E.M. Of course.
L.R.M. But optimism also has something to do with the way you live in the present, don’t you think?
E.M. That’s right.
L.R.M. I’m going to give you an example. The other day, I came home in a very bad mood. I went into my house and saw my youngest daughter with everything scattered across the floor—books, shoes... And I said: 'Does no-one in this house have any manners or any discipline?' My daughter is nineteen years old so she’s not a little girl.
E.M. She’s grown up…
L.R.M. On hearing me, my wife, whose name is Paola, came in, and at that moment I caught a whiff of something and I said, also grumpily: 'What’s that smell?' She replied: 'I’m making you paella.' Then I said: 'My mother made paella.' That’s bad, isn’t it? Imagine. And do you know how my wife explained it? 'Luis, you must have had a bad day at work.'
E.M. So wise!
L.R.M. An optimistic explanation, don’t you think? Because it’s not my fault, it’s my work. Tomorrow I’ll be in a good mood... When you look towards the future with hope, when you have, above all, positive memories of the past, when something goes wrong and you say, 'It will be ok in the end,' or it doesn’t affect you or you think that it was fate, you can say that you are a very optimistic person.
E.M. I couldn’t have put it better. I’ve never heard anyone explain what it is to be an optimist so well... Optimism is a good word, isn’t it?
L.R.M. Yes, it is. And when you are an optimist and you think that you are going to be happy in the future, hope appears. Trusting in the fact that what we think or we want will happen. I’m sure that, in general, in your life, you have had hope, isn’t that right?
E.M. Yes, I think that hope is a beautiful thing and should have a presence in all our projects and wishes. Because if the future or our tomorrow is in the hands of hopelessness... What would we have left?
L.R.M. The meaning of tomorrow is something which defines part of who we are. It is difficult not to think about the future. Hope is fundamental but you also have to plan for the future. To think about how we are going to solve our problems or how we are going to improve our life in general. How to plan the future or how we are going to organise ourselves now or what plan we are going to make to get to that future.
E.M. Making our own way, as the great poets used to say. The way is made by walking, going back to poetry, not just literature, but poetry which presents you a child’s smile, a flower, the little things... I also think that it’s important to be honest with yourself, because it’s a good incentive to be able to organise the future we are talking about. To build that positive structure to improve. There have always been times throughout history or life in which you think that this is the end but, suddenly, life remerges again in its place.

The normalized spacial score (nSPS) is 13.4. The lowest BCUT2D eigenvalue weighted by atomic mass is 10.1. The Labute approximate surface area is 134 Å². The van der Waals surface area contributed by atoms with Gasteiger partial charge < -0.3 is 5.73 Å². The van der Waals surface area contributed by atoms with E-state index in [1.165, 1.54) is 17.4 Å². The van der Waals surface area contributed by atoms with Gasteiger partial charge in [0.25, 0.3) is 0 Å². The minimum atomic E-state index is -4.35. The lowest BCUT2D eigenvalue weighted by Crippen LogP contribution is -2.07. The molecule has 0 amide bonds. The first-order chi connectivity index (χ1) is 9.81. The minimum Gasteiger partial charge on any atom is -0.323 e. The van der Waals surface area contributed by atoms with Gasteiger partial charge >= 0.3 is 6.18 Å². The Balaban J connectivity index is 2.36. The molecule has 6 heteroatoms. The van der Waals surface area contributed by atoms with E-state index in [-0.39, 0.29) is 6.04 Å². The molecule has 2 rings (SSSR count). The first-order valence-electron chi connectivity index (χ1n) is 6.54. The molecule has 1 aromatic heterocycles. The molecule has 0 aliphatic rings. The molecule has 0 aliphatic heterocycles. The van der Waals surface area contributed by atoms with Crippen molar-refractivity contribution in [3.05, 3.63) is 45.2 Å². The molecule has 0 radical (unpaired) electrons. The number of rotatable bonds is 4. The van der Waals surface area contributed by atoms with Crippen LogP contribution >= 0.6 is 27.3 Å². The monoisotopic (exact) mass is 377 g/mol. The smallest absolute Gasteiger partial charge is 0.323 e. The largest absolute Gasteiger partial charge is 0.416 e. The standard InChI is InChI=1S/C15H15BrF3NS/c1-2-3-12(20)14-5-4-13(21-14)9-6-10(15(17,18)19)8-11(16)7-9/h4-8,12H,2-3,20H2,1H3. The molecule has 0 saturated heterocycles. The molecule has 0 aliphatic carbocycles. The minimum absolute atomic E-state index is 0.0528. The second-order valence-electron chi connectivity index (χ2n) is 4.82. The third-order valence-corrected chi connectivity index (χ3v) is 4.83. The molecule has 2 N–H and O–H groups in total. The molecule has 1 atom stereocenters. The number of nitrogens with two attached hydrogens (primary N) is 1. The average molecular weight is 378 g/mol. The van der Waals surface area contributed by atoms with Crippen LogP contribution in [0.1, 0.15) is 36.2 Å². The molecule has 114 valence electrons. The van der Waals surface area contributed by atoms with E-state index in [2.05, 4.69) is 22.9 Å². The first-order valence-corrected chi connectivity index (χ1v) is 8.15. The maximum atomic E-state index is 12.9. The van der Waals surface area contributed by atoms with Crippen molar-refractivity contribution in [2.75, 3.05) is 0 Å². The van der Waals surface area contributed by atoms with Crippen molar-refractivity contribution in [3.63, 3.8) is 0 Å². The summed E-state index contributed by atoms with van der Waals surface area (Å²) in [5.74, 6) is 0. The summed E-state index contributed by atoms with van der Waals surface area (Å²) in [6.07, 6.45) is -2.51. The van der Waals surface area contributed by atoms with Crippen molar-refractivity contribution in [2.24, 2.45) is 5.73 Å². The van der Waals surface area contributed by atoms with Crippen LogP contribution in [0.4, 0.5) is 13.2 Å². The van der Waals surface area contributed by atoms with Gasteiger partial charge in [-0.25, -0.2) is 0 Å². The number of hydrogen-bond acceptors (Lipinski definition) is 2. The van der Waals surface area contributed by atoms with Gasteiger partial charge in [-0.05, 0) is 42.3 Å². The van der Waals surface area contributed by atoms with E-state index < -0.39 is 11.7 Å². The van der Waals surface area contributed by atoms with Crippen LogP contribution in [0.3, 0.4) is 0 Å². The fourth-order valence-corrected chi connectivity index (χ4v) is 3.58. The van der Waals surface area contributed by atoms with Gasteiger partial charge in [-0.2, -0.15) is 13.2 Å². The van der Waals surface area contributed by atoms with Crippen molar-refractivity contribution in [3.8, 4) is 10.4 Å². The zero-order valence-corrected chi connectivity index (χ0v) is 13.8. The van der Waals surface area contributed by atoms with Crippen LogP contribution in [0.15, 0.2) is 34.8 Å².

L.R.M. Because there is always uncertainty, not knowing what will happen, isn’t that true? I think that, in the past, people didn’t think about it. As they had no control over anything, they thought, 'Whatever God wills'. Nowadays, we think that God might help, if you believe in God, but mostly we are the ones that control our lives. It’s then, when something comes along that gives us that uncertainty of not knowing what is going to happen, which often happens when there is some kind of tragedy, something over which one has no control, don’t you think?
E.M. I completely agree. There’s a really good fandango, my father, Enrique, used to sing that goes like this: 'Because dying is natural, I don’t fear death, because dying is natural, I fear life more, because I don’t know where I’ll end up, with this head of mine.' Death is something natural, we know that there is death, that there is birth and that there is suffering, but not what life has in store for us...That is much more risky, although there is also a very nice part which is the risk and getting over the surprise of what’s to come.

IF YOU WANT TO MAKE LIFE LAUGH, MAKE PLANS.
— Estrella Morente

At Banco Sabadell we use all our experience with the best businesses to bring you a Personalised Future Plan which gives you the maximum return on your money. If you would like to have a conversation about your future with our specialists, come into your closest branch or call 902 323 000.

Notes:

With the aim of promoting Banco Sabadell’s Customized Future Plans, the entity invited 10 personalities to talk about the future: about previous years, fulfilled dreams, ongoing issues, long-term relationships, foresight, tranquility, experience and wisdom.

Among themselves, the flamenco singer, Estrella Morente, and the internationally renowned psychiatrist, Luis Rojas Marcos.

This print summarizes the content of their conversation along with the illustrations by M. Yamazaki.